The Soulers themselves came about in a roundabout way: I’d been reading The Sweet Far Thing by Libba Bray and she has a group of characters called “mummers.” I was curious if that was a word she’d made up and so I googled it and found that another name for a mummer is a Souler. At the time I turned to JP and said, “Souler would make a great name for someone in a cult who worshipped zombies,” and that was that.

The Dark and Hollow Places. We have finally made it to DHP! This book was extremely intense. You stepped up on action, gore, romance, and more! When it came to writing the final book in the series, what things did you know before actually writing? Did you know it would be from Annah’s POV? Set in the Dark City? The ending? Or did you just have a few ideas in mind and just go with it?

You’ve pretty much hit on what I knew when I started writing The Dark and Hollow Places: that it would be from Annah’s POV and set in the Dark City. I also knew that eventually Elias, Catcher and Gabry would be involved so that I could tie up loose ends.

Then one day I saw a link on Twitter (from Libba Bray who has clearly influenced me a ton) to the video of Susan Boyle when she sang “I Dreamed a Dream” for Britain’s Got Talent and as soon as I saw it I understood Annah’s character. The rest of the story really flowed from figuring that out and realizing that, as the final book in the trilogy, I had to throw everything I could at my characters.

And finally, let’s talk about you (rapid fire style):

Favorite Classic Book?
It sounds odd but the book Lolita by Vladimir Nabokov really opened my eyes to how you can manipulate the reader with language while also asking huge questions (such as whether art should be judged on the subject matter or the presentation).
Favorite Author (past or present)? It’s impossible to say but I think it’s phenomenal how J.K. Rowling has really united readers all over the world and across cultures. That’s pretty cool!
Favorite Zombie Flick? The Dawn of the Dead remake -- it’s the one that started it all for me.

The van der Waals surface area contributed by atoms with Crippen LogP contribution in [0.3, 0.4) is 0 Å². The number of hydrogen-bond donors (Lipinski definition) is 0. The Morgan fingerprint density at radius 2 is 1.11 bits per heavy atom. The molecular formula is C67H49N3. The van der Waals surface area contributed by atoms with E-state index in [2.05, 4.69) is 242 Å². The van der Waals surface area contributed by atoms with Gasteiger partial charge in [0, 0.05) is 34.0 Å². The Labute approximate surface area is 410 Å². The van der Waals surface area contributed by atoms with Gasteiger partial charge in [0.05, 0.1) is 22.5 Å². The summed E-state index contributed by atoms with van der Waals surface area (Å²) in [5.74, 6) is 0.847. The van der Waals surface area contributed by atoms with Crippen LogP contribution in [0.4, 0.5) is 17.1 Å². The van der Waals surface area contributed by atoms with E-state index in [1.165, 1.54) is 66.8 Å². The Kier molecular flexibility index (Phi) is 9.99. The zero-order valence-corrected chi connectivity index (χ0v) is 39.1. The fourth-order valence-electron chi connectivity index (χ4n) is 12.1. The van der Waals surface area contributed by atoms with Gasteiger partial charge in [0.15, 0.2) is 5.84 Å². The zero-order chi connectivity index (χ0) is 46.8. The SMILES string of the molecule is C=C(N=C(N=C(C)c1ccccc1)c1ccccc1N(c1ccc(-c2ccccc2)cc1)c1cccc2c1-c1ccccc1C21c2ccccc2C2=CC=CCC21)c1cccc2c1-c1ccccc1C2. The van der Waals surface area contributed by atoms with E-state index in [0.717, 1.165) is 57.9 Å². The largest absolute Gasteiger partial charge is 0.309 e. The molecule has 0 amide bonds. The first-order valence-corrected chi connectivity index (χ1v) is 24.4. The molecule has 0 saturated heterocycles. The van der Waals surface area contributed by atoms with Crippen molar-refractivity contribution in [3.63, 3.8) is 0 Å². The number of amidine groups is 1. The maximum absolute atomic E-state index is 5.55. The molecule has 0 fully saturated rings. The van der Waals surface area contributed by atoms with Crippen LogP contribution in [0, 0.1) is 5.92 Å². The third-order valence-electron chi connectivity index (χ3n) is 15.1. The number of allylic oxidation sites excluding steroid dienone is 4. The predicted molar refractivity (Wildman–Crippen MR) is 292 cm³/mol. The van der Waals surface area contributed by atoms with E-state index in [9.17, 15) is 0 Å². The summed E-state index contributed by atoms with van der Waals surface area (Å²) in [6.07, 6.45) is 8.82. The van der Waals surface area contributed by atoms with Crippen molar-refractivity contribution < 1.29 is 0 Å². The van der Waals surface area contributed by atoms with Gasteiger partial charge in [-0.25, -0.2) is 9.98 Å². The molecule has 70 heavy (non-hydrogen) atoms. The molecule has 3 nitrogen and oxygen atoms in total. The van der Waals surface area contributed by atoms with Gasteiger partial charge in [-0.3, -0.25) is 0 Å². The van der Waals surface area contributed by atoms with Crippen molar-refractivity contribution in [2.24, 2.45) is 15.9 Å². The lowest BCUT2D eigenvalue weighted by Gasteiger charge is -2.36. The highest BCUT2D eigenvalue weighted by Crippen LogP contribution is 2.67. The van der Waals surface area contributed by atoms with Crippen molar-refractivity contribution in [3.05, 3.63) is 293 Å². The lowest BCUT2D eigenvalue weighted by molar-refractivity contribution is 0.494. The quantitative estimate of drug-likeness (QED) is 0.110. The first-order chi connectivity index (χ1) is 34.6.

Favorite Zombie Parody? Shaun of the Dead -- perfect in so many ways.
Zombie-killing weapon of choice? Sharp edged shovel -- you can push them back and then decapitate them.
Best book you’ve ever read? I can’t ever choose favorites but I’ve spent a lot of time recently thinking about The Devil’s Arithmetic by Jane Yolen. It was just so eye-opening to me when I read it as a kid!
2011 book you’re looking forward to? I really loved The Near Witch by Victoria Schwab and can’t wait for everyone to read it.
Current project you’re working on (don’t say “secret”)? It will be out Summer, 2012 and I love it :)
Flashback to the 70s, what would you’re style be? Bright and ridiculous.
Favorite red-headed twins? That’s easy: you and Jeffrey! Though I am sorry about what I do to you in my short story for Enthralled :) *jaw drop*

The end! Thanks so much for doing this interview with me! Hope it was fun to do! Anything else you wanna say, this is your time to do that! Thanks again!

Just a huge thanks for all your support -- it means so much to me!

3 comments:

  1. Wow long interview but definitely worth reading!!! I haven't really cared for Carrie Ryans books but I do think she is a talented writer and a lovely person. Definitely will be picking up The Dark and Hollow Places and I will also love to read anything else she writes in the future! :)

    ReplyDelete
  2. I love her books! I bought The Dark and Hollow Places today, so I'll be reading it soon. The Dead-Tossed Waves is my favorite one so far :)

    The world she has created is amazing and scary. I would hate being surrounded by the Mudo.

    Great interview!

    ReplyDelete
  3. Umm... and this is why we love her! Here is my review featuring- YOU!!

    http://randomchalktalk.blogspot.com/2011/03/dark-and-hollow-places-by-carrie-ryan.html

    :)

    ReplyDelete

ShareThis